In March, the Smithsonian said that it would return most of its 39 Benin Bronzes to Nigeria—masterpieces that were stolen by the British Army in 1897 before being distributed around the global north.
The Smithsonian Institution is adopting a new “ethical returns policy” that will allow its museums to repatriate items that were acquired in a manner that could be considered unethical by modern standards.
Because the Smithsonian’s 21 institutions and sites vary so widely—from contemporary art spaces like the Hirshhorn Museum to historical and educational museums like the National Museum of African American History and Culture or the National Air and Space Museum—the new policy will allow each of the institutions to establish their own criteria for handling unethical acquisitions, as well as a set of unique procedures for deaccessioning items and collections. The Smithsonian’s board will however weigh in “when objects are of significant monetary value, research or historical value, or when the deaccession might create significant public interest”, according to a statement.
When ethical quandaries over museum holdings have arisen in the past, most western institutions have responded by asserting that they are the items’ legal owners, and therefore justified in keeping them. The Smithsonian’s statement explicitly says that morality, in such cases, ought to supersede the legality surrounding such questions of ownership, and that such inquiries must be navigated with a modern moral compass rather than relying on potentially anachronistic laws.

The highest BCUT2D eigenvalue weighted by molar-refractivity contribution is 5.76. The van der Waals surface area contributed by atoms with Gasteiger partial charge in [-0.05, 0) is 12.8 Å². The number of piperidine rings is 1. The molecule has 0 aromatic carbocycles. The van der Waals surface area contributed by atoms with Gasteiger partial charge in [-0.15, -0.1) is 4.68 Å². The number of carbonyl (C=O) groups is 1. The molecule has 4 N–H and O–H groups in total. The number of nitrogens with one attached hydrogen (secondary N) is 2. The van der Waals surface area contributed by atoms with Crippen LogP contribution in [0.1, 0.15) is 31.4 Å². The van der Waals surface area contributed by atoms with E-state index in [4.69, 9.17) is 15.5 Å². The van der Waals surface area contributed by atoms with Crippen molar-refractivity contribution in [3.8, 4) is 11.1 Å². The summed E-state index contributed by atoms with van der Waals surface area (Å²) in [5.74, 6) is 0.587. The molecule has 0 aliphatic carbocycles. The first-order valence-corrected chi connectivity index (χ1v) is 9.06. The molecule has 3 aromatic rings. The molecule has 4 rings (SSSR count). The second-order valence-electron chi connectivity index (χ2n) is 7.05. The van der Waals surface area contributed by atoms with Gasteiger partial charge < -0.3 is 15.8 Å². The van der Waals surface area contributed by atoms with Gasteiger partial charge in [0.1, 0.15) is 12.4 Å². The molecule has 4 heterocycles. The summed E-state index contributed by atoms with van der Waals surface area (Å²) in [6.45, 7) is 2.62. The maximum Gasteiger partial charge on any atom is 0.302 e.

“My goal was very simple: Smithsonian will be the place people point to, to say ‘This is how we should share our collections and think about ethical returns’,” Lonnie G. Bunch III, the Smithsonian’s secretary, told the New York Times. “The Smithsonian is this amazing wonder—this gift not just to the country but to the world. It’s really important that we provide leadership.”
In March, the Smithsonian said that it would return most of its 39 Benin Bronzes to Nigeria—masterpieces that were stolen by the British Army in 1897 before being distributed around the global north. Because so many institutions have Benin Bronzes in their collections, they have served as catalysts for wider discussions of the repatriation of unethically sourced items, as museums throughout Europe and North America have been wrestling with what to do with the looted treasures. The conversation gained a sense of heightened urgency in recent years when it was announced that construction on the David Adjaye-designed Edo Museum of West African Art was underway in Benin City, Nigeria, and that it plans to contain “the most comprehensive display in the world of Benin Bronzes”.
According to the Times, items already under review include pottery held by the National Museum of Natural History, which was sourced on a dig site in Turkey and originally dates back to the ancient city of Troy, and a photo of a Black jazz musician held by the National Museum of American History, about which provenance researchers “do not like the history of the photo”, according to a spokesperson for the institution.